Bangladesh opening batsman Tamim Iqbal said on Friday he is proud to be part of the World XI team that will play three Twenty20 matches in Pakistan next month as part of an effort to revive cricket in the trouble-torn country.
Pakistan Cricket Board (PCB) chairman Najam Sethi on Thursday announced that South African captain Faf du Plessis will lead the World XI that comprised illustrious names from at least seven Test playing nations.
The World XI will play three Twenty20 Internationals for the Independence Cup against Pakistan in the city of Lahore on 12, 13 and 15 September.
The matches are aimed at ending Pakistan's international isolation, triggered after militants attacked the visiting Sri Lankan team's bus in Lahore in 2009.
"I feel that representing the World XI is a big achievement for me and I’m very proud of it," Tamim told reporters in Dhaka.
“I think that 10 Test playing nations are like a family. Someone has to help international cricket get back to Pakistan.
“They [ICC] have taken a fantastic initiative. If they are successful in hosting, I hope more international teams will visit Pakistan.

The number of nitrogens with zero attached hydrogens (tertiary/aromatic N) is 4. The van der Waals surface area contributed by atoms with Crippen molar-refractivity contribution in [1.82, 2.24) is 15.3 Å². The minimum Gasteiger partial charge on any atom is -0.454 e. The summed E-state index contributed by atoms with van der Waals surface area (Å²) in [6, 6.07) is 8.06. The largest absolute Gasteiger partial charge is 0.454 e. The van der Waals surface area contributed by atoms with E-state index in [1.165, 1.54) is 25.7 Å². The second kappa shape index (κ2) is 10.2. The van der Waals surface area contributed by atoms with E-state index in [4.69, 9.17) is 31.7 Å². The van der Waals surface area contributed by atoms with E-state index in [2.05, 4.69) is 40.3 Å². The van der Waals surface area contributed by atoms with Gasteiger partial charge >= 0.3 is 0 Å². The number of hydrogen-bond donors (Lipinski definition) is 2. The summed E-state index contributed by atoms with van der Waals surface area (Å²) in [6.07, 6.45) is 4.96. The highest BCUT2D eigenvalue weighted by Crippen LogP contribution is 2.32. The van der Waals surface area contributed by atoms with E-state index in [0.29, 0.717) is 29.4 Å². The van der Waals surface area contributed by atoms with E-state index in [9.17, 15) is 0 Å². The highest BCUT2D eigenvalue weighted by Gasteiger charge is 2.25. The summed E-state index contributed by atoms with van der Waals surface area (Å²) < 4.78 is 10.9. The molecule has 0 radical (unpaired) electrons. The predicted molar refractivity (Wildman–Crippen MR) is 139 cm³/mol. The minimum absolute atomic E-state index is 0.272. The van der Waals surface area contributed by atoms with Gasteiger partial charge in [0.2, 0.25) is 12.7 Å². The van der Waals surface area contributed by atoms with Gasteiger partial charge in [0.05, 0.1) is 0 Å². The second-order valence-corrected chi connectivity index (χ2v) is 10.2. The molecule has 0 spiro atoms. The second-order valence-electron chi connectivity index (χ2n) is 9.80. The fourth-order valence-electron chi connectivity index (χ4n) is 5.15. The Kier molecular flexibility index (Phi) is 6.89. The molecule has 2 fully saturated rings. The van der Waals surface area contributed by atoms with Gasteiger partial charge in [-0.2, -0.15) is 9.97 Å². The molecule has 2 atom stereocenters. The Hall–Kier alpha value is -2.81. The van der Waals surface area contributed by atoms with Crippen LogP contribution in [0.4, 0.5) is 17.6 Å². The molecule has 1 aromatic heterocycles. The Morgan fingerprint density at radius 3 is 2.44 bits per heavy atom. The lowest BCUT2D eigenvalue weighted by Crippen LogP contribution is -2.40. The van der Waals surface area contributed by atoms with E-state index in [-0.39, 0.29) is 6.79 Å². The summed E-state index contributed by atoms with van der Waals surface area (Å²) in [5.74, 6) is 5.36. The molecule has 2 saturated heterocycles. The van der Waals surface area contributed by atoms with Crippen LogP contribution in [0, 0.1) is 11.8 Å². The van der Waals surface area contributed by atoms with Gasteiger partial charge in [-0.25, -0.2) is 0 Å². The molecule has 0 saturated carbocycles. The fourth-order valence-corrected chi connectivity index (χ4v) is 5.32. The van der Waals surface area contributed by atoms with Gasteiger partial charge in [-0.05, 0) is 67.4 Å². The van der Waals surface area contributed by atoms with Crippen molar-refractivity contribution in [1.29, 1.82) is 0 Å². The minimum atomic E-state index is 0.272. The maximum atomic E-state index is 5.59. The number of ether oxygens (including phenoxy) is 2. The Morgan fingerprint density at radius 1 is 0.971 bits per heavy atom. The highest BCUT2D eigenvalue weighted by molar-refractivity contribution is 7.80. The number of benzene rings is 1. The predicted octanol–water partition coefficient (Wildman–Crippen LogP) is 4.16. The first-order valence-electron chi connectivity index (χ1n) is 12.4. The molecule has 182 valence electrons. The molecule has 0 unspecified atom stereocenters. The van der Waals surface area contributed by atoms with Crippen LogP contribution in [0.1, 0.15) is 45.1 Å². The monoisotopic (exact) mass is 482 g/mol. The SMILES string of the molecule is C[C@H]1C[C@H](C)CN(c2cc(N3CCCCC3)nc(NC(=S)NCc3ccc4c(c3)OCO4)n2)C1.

“It should have started at some stage. We have taken the first step. I think this is really a fantastic thing but it should have been organised a long time ago,” he said.
Other players for the World XI include David Miller (South Africa), Grant Elliott (New Zealand), Samuel Badree (West Indies), Ben Cutting (Australia), Morne Morkel (South Africa), Tim Paine (Australia), Thisara Perera (Sri Lanka), Imran Tahir (South Africa).
Former Zimbabwe captain and ex-England coach Andy Flower will coach the side, which is set to arrive in Lahore on September 11 after attending a two-day camp in Dubai, said the PCB.
Since the suspension of international cricket, Pakistan have been forced to play all their home series in the neutral venues of the United Arab Emirates.
But security has improved in recent years, giving fans hope that international cricket could finally return, a massive boost in a country where the game is far and away its most popular sport.